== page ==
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How to Enable MySQL Slow Query Log

Unexpectedly slow queries are one of the most common MySQL performance issues. A query that performs acceptably in development may fail when stressed by a production workload.

Large applications can execute hundreds of unique database queries each time an endpoint is hit. This makes it difficult to identify requests that are causing delays in server response. The MySQL Slow Query Log is a debugging option that can help you identify suspicious SQL statements, providing a starting point for your investigations.

Enabling Slow Query Log

The log is a built-in mechanism for recording long-running SQL queries. Queries that do not complete within a configured timeout will be written to the log. Reading the contents of the log shows you the SQL that was executed and the time taken.

Slow query logging is disabled by default. You can enable it on your server by running the following command from a MySQL administration shell:

SET GLOBAL slow_query_log_file="/var/log/mysql/mysql-slow.log";
SET GLOBAL slow_query_log=1;

The change applies immediately. Slow queries will now be logged in /var/log/mysql/mysql-slow.log. You can review this file periodically to identify poorly performing queries.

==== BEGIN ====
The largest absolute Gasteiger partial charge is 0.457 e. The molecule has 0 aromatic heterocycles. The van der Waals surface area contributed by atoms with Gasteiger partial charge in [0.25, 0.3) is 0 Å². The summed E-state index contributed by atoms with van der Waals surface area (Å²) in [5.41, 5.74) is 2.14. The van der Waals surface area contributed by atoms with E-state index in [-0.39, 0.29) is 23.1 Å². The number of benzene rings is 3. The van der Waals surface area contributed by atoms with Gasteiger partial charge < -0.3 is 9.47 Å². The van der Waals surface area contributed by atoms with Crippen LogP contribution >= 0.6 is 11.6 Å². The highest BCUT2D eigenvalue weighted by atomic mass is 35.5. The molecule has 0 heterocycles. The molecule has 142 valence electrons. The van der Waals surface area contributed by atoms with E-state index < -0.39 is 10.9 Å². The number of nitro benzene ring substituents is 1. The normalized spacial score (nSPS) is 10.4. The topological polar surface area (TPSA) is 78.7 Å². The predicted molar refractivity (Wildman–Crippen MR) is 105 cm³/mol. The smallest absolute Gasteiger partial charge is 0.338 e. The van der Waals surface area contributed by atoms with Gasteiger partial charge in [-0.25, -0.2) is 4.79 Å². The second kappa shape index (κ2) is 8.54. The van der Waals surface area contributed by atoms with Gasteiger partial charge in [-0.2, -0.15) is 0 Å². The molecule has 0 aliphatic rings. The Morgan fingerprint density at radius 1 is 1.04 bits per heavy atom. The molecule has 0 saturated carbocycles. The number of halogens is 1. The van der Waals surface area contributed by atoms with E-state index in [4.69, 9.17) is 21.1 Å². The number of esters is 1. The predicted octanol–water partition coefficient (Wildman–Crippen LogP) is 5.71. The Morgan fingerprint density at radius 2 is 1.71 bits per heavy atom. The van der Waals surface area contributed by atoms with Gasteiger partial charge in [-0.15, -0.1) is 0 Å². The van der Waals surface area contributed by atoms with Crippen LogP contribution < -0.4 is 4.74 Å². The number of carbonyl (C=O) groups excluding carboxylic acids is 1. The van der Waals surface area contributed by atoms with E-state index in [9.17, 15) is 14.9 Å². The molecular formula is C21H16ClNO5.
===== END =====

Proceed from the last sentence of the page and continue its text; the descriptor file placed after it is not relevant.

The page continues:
MySQL considers a query “slow” if it takes longer than 10 seconds to complete. This limit is generally too loose for user-facing web applications where near-instantaneous responses are expected. You can change the limit by setting the long_query_time variable:

SET GLOBAL long_query_time=1;

The value defines the minimum duration for slow queries. It is important to find a balance that suits your own application. Too high a threshold will exclude queries that actually have a performance impact. Conversely, very low values ​​can cause too many requests to be captured, creating an excessively noisy log.

Use MySQL configuration file

You should enable slow query logging in your MySQL configuration file if you plan to use it long term. This will ensure that logging resumes automatically after the MySQL server restarts.

The location of the configuration file may vary depending on the platform distribution. It is usually at /etc/mysql/my.cnf Where /etc/mysql/mysql.conf.d/mysqld.cnf. Add the following lines to replicate the dynamically enabled settings above:

slow_query_log=1
slow_query_log_file=/var/log/mysql/mysql-slow.log
long_query_time=1

Restart MySQL to apply your changes:

$ sudo service mysql restart

The slow query log will now be active each time the MySQL server is started.